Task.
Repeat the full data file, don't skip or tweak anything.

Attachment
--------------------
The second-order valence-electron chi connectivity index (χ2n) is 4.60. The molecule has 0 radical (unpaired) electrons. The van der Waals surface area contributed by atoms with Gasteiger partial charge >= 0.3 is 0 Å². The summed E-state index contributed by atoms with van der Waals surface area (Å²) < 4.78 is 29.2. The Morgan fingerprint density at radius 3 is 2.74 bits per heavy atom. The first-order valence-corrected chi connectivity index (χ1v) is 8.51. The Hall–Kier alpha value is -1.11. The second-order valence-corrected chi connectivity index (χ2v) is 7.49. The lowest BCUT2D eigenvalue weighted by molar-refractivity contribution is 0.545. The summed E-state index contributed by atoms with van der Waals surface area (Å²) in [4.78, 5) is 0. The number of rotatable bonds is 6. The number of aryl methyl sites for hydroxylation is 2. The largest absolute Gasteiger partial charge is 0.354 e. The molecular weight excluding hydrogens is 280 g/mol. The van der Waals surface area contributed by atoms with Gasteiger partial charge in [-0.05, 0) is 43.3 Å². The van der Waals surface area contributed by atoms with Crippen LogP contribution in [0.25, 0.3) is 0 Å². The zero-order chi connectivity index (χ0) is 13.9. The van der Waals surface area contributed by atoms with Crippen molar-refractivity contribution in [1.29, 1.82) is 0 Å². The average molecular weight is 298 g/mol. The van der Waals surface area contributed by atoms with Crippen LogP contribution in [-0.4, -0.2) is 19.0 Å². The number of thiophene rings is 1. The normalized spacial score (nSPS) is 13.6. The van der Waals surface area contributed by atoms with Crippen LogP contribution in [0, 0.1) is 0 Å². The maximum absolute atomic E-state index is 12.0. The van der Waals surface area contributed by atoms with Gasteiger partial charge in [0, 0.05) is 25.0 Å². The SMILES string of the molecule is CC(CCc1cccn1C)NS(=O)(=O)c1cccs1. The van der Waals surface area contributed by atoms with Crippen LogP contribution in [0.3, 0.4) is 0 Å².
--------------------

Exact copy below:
The second-order valence-electron chi connectivity index (χ2n) is 4.60. The molecule has 0 radical (unpaired) electrons. The van der Waals surface area contributed by atoms with Gasteiger partial charge >= 0.3 is 0 Å². The summed E-state index contributed by atoms with van der Waals surface area (Å²) < 4.78 is 29.2. The Morgan fingerprint density at radius 3 is 2.74 bits per heavy atom. The first-order valence-corrected chi connectivity index (χ1v) is 8.51. The Hall–Kier alpha value is -1.11. The second-order valence-corrected chi connectivity index (χ2v) is 7.49. The lowest BCUT2D eigenvalue weighted by molar-refractivity contribution is 0.545. The summed E-state index contributed by atoms with van der Waals surface area (Å²) in [4.78, 5) is 0. The number of rotatable bonds is 6. The number of aryl methyl sites for hydroxylation is 2. The largest absolute Gasteiger partial charge is 0.354 e. The molecular weight excluding hydrogens is 280 g/mol. The van der Waals surface area contributed by atoms with Gasteiger partial charge in [-0.05, 0) is 43.3 Å². The van der Waals surface area contributed by atoms with Crippen LogP contribution in [0.25, 0.3) is 0 Å². The zero-order chi connectivity index (χ0) is 13.9. The van der Waals surface area contributed by atoms with Crippen molar-refractivity contribution in [1.29, 1.82) is 0 Å². The average molecular weight is 298 g/mol. The van der Waals surface area contributed by atoms with Crippen LogP contribution in [-0.4, -0.2) is 19.0 Å². The number of thiophene rings is 1. The normalized spacial score (nSPS) is 13.6. The van der Waals surface area contributed by atoms with Crippen LogP contribution in [0, 0.1) is 0 Å². The maximum absolute atomic E-state index is 12.0. The van der Waals surface area contributed by atoms with Gasteiger partial charge in [0, 0.05) is 25.0 Å². The SMILES string of the molecule is CC(CCc1cccn1C)NS(=O)(=O)c1cccs1. The van der Waals surface area contributed by atoms with Crippen LogP contribution in [0.3, 0.4) is 0 Å².